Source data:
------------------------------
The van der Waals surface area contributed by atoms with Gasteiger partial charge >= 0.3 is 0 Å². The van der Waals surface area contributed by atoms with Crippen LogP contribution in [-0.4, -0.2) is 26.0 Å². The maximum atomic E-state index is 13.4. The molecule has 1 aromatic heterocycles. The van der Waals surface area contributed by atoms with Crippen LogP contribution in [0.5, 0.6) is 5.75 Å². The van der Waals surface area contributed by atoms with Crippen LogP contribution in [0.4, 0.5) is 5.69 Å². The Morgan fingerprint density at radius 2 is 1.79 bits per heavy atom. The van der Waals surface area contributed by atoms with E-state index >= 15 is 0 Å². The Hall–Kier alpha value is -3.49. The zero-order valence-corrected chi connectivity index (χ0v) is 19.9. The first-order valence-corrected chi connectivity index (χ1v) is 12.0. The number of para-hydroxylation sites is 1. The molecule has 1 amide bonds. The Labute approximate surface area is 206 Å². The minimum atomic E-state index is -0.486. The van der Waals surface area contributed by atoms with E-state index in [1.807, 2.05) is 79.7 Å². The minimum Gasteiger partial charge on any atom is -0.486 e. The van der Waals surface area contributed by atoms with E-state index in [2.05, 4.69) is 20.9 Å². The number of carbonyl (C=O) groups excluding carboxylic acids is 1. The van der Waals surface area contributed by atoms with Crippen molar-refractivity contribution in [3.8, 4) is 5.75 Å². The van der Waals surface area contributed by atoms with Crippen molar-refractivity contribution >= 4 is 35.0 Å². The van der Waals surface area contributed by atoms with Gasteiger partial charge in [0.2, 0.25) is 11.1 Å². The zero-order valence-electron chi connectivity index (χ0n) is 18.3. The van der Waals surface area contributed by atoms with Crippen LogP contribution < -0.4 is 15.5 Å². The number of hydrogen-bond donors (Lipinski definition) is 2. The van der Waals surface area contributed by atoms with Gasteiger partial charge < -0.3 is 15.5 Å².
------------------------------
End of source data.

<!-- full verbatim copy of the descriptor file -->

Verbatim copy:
The van der Waals surface area contributed by atoms with Gasteiger partial charge >= 0.3 is 0 Å². The van der Waals surface area contributed by atoms with Crippen LogP contribution in [-0.4, -0.2) is 26.0 Å². The maximum atomic E-state index is 13.4. The molecule has 1 aromatic heterocycles. The van der Waals surface area contributed by atoms with Crippen LogP contribution in [0.5, 0.6) is 5.75 Å². The van der Waals surface area contributed by atoms with Crippen LogP contribution in [0.4, 0.5) is 5.69 Å². The Morgan fingerprint density at radius 2 is 1.79 bits per heavy atom. The van der Waals surface area contributed by atoms with E-state index >= 15 is 0 Å². The Hall–Kier alpha value is -3.49. The zero-order valence-corrected chi connectivity index (χ0v) is 19.9. The first-order valence-corrected chi connectivity index (χ1v) is 12.0. The number of para-hydroxylation sites is 1. The molecule has 1 amide bonds. The Labute approximate surface area is 206 Å². The minimum atomic E-state index is -0.486. The van der Waals surface area contributed by atoms with E-state index in [1.807, 2.05) is 79.7 Å². The minimum Gasteiger partial charge on any atom is -0.486 e. The van der Waals surface area contributed by atoms with E-state index in [2.05, 4.69) is 20.9 Å². The number of carbonyl (C=O) groups excluding carboxylic acids is 1. The van der Waals surface area contributed by atoms with Crippen molar-refractivity contribution in [3.8, 4) is 5.75 Å². The van der Waals surface area contributed by atoms with Crippen molar-refractivity contribution >= 4 is 35.0 Å². The van der Waals surface area contributed by atoms with Gasteiger partial charge in [0.2, 0.25) is 11.1 Å². The zero-order valence-electron chi connectivity index (χ0n) is 18.3. The van der Waals surface area contributed by atoms with Crippen LogP contribution < -0.4 is 15.5 Å². The number of hydrogen-bond donors (Lipinski definition) is 2. The van der Waals surface area contributed by atoms with Gasteiger partial charge < -0.3 is 15.5 Å².